Monday, November 28, 2016

Three tips for organising and designing an Age of Sigmar (or any other wargame) campaign

With the release of the Age of Sigmar General's Handbook we have been given some really nice guidelines on playing campaigns. This (at least to me) has always been one of the things that would truly make warhammer work. But from the old school pen and paper campaigns on hex maps (that tended to bleed to death), to the campaign books like Sanctus Reach (that tend to putter out after a few games) it is hard to get a campaign right. With the many forms on offer in the General's Handbook I decided to give the ladder campaign a try at my local gaming club. The result was the Conquest of Crawling Swamp

Don't release all the fanatics at once you gits! This is a campaign!
Finding other players for Age of Sigmar
Finding a few players exited about starting an Age of Sigmar campaign is no problem. For me there is our local hobby club (Sword Brethren Eindhoven) and the local Games Workshop is always willing to lend a hand if you're looking for other players. With the spread of one man stores it is getting easier and easier to find opponents and keep playing. 

Tree campaign preparation
With some interested players lined up the next step is preparation. The tree campaign in the General's Handbook uses a simple flow chart that assumes two factions fighting. As the first battle results in either a victory for one side or a draw the campaign flows into one three different scenarios after the first battle. From here you can get creative with lots of diverging paths or you can make players flow back to a recurring 'draw' battle if their sides loses after a win. The example campaign in the General's Handbook links six scenarios to form the Clash of Wills campaign.

Three tips for organizing and designing an Age of Sigmar (or any other wargame) campaign
I set up this first campaign to have fun (first) and see if I could learn a few things about campaigns as it went along second. As the campaign has drawn to a close I think I can distill three thing I've learned on organising and designing an Age of Sigmar campaign:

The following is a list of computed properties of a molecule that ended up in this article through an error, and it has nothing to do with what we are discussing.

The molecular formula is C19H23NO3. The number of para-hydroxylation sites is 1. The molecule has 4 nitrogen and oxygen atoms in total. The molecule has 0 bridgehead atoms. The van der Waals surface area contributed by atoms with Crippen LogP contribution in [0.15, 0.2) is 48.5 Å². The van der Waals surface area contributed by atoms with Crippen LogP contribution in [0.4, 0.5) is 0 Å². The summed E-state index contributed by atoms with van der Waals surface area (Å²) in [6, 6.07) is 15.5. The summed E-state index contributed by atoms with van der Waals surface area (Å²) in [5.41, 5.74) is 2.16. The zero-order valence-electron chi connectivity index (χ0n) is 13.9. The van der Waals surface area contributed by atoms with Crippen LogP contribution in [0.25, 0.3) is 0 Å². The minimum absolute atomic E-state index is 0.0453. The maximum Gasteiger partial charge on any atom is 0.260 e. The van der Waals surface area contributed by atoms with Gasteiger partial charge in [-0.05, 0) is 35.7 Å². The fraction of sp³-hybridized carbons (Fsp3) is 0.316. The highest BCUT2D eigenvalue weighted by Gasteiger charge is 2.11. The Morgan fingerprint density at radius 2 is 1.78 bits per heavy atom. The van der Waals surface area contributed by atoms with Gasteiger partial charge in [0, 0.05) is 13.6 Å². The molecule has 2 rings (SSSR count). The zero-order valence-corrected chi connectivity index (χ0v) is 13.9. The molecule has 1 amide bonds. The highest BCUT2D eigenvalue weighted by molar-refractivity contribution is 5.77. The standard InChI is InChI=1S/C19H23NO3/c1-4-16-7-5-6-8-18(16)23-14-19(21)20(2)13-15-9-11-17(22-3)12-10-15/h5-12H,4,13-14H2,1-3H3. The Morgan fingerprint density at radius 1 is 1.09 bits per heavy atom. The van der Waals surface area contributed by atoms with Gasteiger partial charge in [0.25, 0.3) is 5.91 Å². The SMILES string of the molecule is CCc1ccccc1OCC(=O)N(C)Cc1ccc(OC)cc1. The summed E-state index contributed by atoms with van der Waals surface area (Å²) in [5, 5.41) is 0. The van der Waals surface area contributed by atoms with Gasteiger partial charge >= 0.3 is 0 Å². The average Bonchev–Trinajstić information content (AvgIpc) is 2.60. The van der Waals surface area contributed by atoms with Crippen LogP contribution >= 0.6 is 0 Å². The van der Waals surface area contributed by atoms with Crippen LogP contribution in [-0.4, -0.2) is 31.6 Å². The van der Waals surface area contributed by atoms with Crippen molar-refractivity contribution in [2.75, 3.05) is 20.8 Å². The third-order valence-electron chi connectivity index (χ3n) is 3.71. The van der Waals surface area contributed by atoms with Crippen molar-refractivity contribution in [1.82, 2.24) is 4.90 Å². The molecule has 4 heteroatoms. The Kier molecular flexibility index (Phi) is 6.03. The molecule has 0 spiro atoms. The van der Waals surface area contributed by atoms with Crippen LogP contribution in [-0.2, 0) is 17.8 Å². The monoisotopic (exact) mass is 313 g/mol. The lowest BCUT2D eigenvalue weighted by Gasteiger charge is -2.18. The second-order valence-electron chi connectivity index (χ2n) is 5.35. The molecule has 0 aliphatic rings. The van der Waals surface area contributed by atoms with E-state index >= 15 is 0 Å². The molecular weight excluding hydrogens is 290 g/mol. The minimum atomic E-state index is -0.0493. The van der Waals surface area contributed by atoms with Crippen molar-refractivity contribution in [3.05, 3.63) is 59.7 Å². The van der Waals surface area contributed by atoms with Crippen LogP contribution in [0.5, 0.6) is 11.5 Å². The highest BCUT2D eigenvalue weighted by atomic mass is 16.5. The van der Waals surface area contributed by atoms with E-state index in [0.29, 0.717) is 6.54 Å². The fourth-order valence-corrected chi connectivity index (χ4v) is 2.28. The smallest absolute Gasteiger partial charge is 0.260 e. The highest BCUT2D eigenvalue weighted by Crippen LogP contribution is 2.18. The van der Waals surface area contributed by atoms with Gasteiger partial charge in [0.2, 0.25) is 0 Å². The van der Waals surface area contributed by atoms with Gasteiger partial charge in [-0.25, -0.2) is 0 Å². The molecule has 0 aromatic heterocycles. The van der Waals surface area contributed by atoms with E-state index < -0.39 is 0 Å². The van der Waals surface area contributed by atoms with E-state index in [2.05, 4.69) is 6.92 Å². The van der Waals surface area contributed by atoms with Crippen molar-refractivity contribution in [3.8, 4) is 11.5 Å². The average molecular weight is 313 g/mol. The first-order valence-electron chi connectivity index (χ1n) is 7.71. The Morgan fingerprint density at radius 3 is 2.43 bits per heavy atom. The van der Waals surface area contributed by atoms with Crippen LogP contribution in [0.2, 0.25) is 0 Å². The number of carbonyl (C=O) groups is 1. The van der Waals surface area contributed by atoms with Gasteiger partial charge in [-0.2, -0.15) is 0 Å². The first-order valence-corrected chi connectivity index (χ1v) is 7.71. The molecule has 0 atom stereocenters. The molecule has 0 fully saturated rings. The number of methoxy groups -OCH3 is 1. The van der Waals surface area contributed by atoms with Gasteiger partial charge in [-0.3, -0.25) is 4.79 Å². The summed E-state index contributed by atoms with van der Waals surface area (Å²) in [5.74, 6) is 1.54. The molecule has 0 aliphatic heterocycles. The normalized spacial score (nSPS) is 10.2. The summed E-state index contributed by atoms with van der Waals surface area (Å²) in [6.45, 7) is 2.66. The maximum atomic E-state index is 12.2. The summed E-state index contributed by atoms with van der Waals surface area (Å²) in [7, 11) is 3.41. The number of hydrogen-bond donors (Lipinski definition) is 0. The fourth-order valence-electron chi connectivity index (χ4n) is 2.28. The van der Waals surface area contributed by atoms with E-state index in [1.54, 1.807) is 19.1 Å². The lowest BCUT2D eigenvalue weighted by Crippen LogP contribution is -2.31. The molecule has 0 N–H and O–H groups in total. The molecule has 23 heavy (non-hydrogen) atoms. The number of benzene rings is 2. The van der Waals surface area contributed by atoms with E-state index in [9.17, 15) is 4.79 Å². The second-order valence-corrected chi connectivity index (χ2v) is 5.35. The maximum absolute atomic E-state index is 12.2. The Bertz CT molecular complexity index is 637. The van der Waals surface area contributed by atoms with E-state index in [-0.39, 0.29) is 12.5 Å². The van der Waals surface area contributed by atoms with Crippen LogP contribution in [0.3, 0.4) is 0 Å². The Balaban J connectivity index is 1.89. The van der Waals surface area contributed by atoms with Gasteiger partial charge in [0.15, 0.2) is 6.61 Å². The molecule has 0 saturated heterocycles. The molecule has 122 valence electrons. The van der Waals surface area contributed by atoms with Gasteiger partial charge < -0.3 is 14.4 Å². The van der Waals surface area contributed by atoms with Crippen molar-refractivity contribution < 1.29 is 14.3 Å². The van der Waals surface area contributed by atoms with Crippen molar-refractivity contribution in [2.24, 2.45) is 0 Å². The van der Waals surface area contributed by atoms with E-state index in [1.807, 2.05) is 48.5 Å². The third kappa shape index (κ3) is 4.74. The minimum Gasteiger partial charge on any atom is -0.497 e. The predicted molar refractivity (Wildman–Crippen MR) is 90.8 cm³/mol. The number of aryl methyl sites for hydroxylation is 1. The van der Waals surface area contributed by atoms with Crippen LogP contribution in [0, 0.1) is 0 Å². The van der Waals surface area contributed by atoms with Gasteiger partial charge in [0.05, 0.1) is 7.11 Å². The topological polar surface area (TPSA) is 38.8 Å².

1. Keep it short
  2. Keep it simple
  3. Consider mulit-player or multi-battle

Short and simple boys, I should Waaagh and we stomp 'm good!
1. Keep it short
Rule number one for any campaign is to try to keep it short. A long term story drawn over years is very cool, but especially as a beginner it is easy to make mistakes and as a short campaign ends quickly you can learn and move on. Aside from that with long term campaigns players are going to lose interest and leave. I call this campaign attrition and this also happens with short campaigns. The advantage of a short campaign over a long one is that it is over so quickly you will probably reach the finish line. For this campaign I opted to link three (with a maximum of four) battles. We ended up fighting three. Looking back, I might consider just linking two battles for a first campaign. It sounds short, but that is quite ok. 

The master moulder told us to start simple, but with lizards that big you need a full grown abomination to survive!
2. Keep it simple
The trick to tree campaign design is to pick a few fun battles and connect them. I went through my stack of Age of Sigmar Realmgate Wars books to pick scenario's that looked interesting and put these in the flow chart (that is the reason my campaign booklet is not online). Have you noticed what the GW scenario's have in common? They keep it simple. A standard Battleplan has one or two extra rules, a special set-up and modified command abilities. Keeping things simple helps everyone (especially inexperienced players) keep track of the rules. Adding times of war, general specific abilities, regiments of reknown and so forth is cool, but for the start keeping it simple is better. Using (and slightly adapting) the battleplans on offer helps a lot in this. So if you plan to keep it simple, why not use these to your advantage.

Multi-player battles in Age of Sigmar are fun if you ask me, but they are not for everyone.
3. Consider multi-player or multi-battle
This was the big one for me. In picking the tree campaign I never considered how to factor in all the players. The example campaign uses two sides/players, my opening battle pitted ten players against each other. I balanced it out to two sides by allying Death with Order and Chaos with Destruction. But the small opening battle turned into a 5000 points to a side mega-battle played out over two connected tables. The second campaign battle featured two tables with two versus two battles. The final battle went back to one table (as was intended) with three versus three players (see the note about campaign attrition, in this case players who dislike multi-player battles left rather quickly). Looking back it would have helped to consider multiple battles joined together in the tree beforehand, giving players a choice of going for multi-player or one vs. one matches. 

Campaigns are fun
The most important thing for any campaign to succeed is having fun. On that count it doesn't even matter if it dies due to campaign attrition. As far as I'm concerned having fun is actually the most important thing in playing wargames (WAAC-players (Win at all cost) please exit left and head toward the 'serious tournament' section of the internet). Forget winning, focus on having a good chuckle with you opponent. That is the reason I made the comic style battle reports. It helps everyone remember the last battle and have another laugh about particular ignominious deaths, bad die rolls and silly miscalculations. The next campaign will probably use another recipe from the General's Handbook. As I'm working on terrain for the Mighty Battles scenario's my guess is it will be a narrative one. After that (or maybe at the same time) a Matrix Campaign. We'll see.